Baseball Hall of Famer and Orioles legend Frank Robinson has died at 83. He was the first player to win MVP awards in both leagues and the first African-American manager in major league baseball. (Kevin Richardson / Baltimore Sun video)

“Today is a very sad day because I lost not only my teammate, but also a very dear friend. I loved Frank and got to know him so much better after we both retired. I spoke to him a few days ago and he sounded good. He wanted to be home. I let him know that Connie and I were pulling for him, and that he, Barbara, and Nichelle were in our prayers. As a player, I put Frank in a class with Willie Mays, Hank Aaron, and Mickey Mantle. He was the best player I ever played with. When he came here in 1966, he put us over the top. He was a great man and he will be deeply missed.

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“I don’t think I ever saw the guy make a mental mistake." — Orioles Hall of Famer Brooks Robinson

“Frank took us from being a good team in 1965 to being a great team in 1966. I’m glad Cincinnati thought he was ‘an old 30’ when they traded him.” — Orioles Hall of Famer Jim Palmer

“He was like a brother to me. I saw him a week ago. He didn’t complain, just took it one day at a time. Frank was a strong-charactered individual and was prepared for [death]. In life, he gave back to his fellow man in every way that he could — a trailblazer in his own right.” — Orioles teammate Don Buford

“He brought a new attitude to the Orioles. Guys would be standing around before a game, talking to players on the other team. Frank said, ‘Cut that crap out — they’re not your friends until we’re done.’ ” — Orioles first baseman Boog Powell

“If a guy had on a different-colored uniform, Frank literally hated him. He gave the impression of having a chip on his shoulder, and he dared anyone to knock it off.” — former Orioles second baseman Davey Johnson

Frank Robinson, Baltimore Orioles Hall of Famer, dies at 83

Orioles outfielder Frank Robinson had those skinny legs and a gingerly gait that made it seem as if his feet always hurt. But the ferocity with which he played baseball belied his appearance.

“Frank Robinson was not only one of the greatest players in Orioles history, but was also one of the premier players in the history of baseball. Fans will forever remember Frank for his 1966 season in which he won the Triple Crown and was named MVP during a year that brought Baltimore its first World Series championship. His World Series MVP performance capped off one of the greatest individual seasons in baseball history. An Orioles Legend and a Baseball Hall of Famer, Frank brought us so many wonderful memories, including two championships, during his time in Baltimore.” — the Angelos family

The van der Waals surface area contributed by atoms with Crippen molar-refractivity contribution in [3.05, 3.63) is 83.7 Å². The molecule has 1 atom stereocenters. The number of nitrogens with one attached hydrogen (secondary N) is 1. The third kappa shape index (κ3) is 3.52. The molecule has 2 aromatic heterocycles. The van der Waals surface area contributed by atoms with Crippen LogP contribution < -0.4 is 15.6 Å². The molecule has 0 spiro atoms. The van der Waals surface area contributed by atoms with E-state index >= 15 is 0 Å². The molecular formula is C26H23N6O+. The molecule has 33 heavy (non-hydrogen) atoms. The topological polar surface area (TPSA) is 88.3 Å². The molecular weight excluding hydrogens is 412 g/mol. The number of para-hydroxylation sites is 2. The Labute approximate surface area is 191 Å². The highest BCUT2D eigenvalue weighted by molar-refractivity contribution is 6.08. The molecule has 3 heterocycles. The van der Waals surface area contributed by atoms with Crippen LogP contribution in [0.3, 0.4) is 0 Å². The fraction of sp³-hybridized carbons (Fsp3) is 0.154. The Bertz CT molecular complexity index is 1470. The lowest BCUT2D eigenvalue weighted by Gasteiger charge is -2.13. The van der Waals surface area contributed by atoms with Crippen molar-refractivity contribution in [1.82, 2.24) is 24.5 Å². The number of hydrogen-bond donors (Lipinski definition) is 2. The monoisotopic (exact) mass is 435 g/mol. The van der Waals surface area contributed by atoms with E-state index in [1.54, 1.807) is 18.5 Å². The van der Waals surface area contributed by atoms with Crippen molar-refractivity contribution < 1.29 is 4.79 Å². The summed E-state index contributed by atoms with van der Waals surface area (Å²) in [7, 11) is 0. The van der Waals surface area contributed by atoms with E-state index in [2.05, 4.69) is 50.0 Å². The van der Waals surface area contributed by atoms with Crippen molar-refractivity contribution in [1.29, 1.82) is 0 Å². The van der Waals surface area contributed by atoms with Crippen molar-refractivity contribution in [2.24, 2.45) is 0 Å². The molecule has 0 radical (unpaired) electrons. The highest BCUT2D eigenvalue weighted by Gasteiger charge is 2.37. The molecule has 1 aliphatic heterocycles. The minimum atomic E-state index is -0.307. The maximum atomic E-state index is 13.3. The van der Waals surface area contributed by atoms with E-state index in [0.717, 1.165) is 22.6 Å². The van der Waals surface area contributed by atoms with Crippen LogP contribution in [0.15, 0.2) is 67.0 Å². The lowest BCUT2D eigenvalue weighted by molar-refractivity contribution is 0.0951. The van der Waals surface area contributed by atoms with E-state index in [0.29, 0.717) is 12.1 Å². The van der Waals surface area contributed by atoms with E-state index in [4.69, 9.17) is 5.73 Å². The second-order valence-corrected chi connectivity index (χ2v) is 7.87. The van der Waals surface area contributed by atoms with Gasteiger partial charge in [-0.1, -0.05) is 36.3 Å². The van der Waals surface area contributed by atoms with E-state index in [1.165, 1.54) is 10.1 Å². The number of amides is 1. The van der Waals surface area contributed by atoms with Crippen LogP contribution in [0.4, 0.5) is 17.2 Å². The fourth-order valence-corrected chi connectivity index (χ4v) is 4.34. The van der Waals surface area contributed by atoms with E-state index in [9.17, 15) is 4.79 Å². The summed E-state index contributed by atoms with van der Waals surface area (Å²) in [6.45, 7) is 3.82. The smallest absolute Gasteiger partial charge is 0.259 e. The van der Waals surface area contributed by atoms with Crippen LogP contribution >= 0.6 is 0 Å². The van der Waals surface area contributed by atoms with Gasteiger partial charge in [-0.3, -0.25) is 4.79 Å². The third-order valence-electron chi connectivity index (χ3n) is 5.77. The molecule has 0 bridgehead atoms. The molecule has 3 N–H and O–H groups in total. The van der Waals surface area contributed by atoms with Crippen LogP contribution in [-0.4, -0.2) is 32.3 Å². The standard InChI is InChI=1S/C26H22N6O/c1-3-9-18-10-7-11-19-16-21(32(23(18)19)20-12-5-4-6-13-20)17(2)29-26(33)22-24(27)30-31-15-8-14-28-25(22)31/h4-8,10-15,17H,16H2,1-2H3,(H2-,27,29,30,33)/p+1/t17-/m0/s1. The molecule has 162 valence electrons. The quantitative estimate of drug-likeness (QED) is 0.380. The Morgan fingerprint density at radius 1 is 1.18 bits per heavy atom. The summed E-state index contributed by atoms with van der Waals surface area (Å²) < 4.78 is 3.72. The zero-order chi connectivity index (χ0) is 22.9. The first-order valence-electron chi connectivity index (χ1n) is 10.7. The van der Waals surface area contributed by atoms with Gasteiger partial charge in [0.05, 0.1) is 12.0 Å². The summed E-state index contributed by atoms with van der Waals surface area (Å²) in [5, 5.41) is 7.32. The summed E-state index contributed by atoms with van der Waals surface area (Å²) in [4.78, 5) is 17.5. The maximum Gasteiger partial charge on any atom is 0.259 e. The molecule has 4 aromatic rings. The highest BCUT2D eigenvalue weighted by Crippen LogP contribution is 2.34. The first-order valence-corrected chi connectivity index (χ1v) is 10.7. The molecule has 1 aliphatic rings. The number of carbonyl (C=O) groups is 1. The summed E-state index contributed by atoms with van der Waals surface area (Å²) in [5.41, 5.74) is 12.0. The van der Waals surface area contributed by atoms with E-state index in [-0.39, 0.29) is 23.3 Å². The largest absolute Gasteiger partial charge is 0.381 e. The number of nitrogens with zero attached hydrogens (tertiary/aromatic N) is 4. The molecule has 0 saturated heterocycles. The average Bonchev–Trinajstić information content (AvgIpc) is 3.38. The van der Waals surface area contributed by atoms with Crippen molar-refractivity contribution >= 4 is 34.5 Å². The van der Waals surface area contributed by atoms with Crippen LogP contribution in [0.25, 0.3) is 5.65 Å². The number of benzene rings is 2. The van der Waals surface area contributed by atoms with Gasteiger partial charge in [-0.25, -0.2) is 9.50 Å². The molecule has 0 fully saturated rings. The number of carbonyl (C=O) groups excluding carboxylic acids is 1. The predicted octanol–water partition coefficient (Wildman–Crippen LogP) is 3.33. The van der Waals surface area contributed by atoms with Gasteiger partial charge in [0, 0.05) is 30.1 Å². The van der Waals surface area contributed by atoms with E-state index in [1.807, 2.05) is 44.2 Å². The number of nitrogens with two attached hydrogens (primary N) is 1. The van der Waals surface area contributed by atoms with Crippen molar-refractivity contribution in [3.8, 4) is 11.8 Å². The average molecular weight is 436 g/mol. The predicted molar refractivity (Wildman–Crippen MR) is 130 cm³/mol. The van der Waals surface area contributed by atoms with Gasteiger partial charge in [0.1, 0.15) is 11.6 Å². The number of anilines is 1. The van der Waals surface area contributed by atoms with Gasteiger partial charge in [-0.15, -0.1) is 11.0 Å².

“Frank Robinson’s resume in our game is without parallel, a trailblazer in every sense, whose impact spanned generations. He was one of the greatest players in the history of our game, but that was just the beginning of a multifaceted baseball career. Known for his fierce competitive will, Frank made history as the first MVP of both the National and American Leagues, earned the 1966 AL Triple Crown and World Series MVP honors, and was a centerpiece of two World Championship Baltimore Orioles’ teams. With the Cleveland Indians in 1975, Frank turned Jackie Robinson’s hopes into a reality when he became the first African-American manager in baseball history.” — Baseball Commissioner Robert D. Manfred Jr.

“Frank Robinson is one of the most important and influential figures in Baltimore sports history. We salute the incredible contributions he made to the game of baseball and to our city. His legacy is everlasting. Rest in peace, Frank. Our thoughts and prayers are with your family.” — Baltimore Ravens

— Compiled by Mike Klingaman

Key moments in Orioles legend Frank Robinson's Hall of Fame career

Hall of Famer Frank Robinson led the Orioles to their first World Series title in 1966, was the first African-American manager in both the American and National Leagues and managed the Orioles for parts of four seasons. Here’s a timeline of his career.

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